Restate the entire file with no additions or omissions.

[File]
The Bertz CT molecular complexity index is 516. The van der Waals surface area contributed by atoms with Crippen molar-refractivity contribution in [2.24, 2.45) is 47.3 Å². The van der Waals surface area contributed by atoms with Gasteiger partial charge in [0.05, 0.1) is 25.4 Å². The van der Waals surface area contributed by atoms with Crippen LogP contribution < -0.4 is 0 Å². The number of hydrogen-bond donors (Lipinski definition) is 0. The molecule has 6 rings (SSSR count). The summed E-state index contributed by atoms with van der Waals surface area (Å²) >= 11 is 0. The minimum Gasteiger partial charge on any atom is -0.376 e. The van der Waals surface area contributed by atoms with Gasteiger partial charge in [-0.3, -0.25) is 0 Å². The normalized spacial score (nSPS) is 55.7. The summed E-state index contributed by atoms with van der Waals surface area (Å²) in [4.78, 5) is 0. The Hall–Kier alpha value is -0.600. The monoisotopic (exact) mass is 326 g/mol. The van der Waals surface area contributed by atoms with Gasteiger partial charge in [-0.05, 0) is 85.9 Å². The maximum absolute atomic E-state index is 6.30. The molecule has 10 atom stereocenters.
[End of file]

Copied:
The Bertz CT molecular complexity index is 516. The van der Waals surface area contributed by atoms with Crippen molar-refractivity contribution in [2.24, 2.45) is 47.3 Å². The van der Waals surface area contributed by atoms with Gasteiger partial charge in [0.05, 0.1) is 25.4 Å². The van der Waals surface area contributed by atoms with Crippen LogP contribution < -0.4 is 0 Å². The number of hydrogen-bond donors (Lipinski definition) is 0. The molecule has 6 rings (SSSR count). The summed E-state index contributed by atoms with van der Waals surface area (Å²) >= 11 is 0. The minimum Gasteiger partial charge on any atom is -0.376 e. The van der Waals surface area contributed by atoms with Gasteiger partial charge in [-0.3, -0.25) is 0 Å². The normalized spacial score (nSPS) is 55.7. The summed E-state index contributed by atoms with van der Waals surface area (Å²) in [4.78, 5) is 0. The Hall–Kier alpha value is -0.600. The monoisotopic (exact) mass is 326 g/mol. The van der Waals surface area contributed by atoms with Gasteiger partial charge in [-0.05, 0) is 85.9 Å². The maximum absolute atomic E-state index is 6.30. The molecule has 10 atom stereocenters.